This post stems from a discussion following my review for 1980 Annual World’s Best SF, a utopia themed anthology, in which I was asked to expand on an author or story I particularly liked. It was split between Steven Barnes and Larry Niven’s The Locusts and Orson Scott Card’s Unaccompanied Sonata so without giving too much away…
In the Locusts, society, humanity, and evolution are questioned. A last hope for humanity, emigrants are sent in “Moses’ Ark” to a naked planet, which they dress to resemble their old home. The children born are simple-minded ape-men, much to the parents’ shock and dismay. Questions arise: how can they be human or the ‘mutation’ natural? Despite technology and advancing, is human life and humanity doomed?
Unaccompanied Sonata is horrific. Seen as a musical prodigy, a child is placed where he can create music that’s truly his and uncontaminated by others. People have their designated jobs to perform, including the Watchers who protect and supervise “a system that needed little supervision because it actually made nearly everybody happy”. When the rules are broken consequences are paid with maiming and deprivation to cure the madness. After all, the system is for the greater good of society.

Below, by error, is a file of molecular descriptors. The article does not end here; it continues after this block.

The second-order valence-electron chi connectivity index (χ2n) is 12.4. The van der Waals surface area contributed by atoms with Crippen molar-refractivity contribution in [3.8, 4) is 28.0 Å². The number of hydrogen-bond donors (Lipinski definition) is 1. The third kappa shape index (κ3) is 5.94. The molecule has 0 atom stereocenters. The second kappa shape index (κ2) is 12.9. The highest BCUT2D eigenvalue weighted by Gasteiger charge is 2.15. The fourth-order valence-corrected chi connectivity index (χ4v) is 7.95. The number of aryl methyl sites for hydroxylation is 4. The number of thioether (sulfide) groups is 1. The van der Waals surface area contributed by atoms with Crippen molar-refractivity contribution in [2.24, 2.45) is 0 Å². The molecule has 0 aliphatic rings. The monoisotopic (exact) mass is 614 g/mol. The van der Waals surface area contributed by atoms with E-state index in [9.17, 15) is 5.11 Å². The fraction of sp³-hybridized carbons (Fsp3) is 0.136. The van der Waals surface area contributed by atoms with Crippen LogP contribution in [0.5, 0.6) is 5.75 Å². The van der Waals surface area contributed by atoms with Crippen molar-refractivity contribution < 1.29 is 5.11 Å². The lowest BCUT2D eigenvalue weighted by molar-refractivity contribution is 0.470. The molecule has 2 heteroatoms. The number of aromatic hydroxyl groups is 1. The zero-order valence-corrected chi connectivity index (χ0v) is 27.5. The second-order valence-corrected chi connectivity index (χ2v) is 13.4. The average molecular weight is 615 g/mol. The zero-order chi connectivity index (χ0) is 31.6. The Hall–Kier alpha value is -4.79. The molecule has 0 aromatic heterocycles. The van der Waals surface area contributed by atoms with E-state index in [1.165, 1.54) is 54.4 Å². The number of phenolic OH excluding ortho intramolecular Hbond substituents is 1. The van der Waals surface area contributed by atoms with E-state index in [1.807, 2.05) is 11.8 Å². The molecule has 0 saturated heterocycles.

The Locusts is the 4th ‘book’ that I’ve read by Steven Barnes and a common theme I noticed is society and the human soul- what’s good, what’s evil? My first read was his alternate history, Lion’s Blood, where slavery is flipped. It’s a most excellent read and one that I’ve shared with several friends.
When it comes to science-fiction I’m not so into the high tech Star Trek-like genres. Rather, I enjoy those that use the universe, time, and technology as ways to explore the infinite possibilities (good and bad), society (any species), the questions of “humanity” and other topics they bring to mind and the discussions that can follow. For bookworms, Ray Bradbury’s classic dystopian Fahrenheit 451 is a nightmare- banned books and thoughts suppressed. Like with most things, science-fiction spans the tastes and it can merely be a matter of finding what one likes.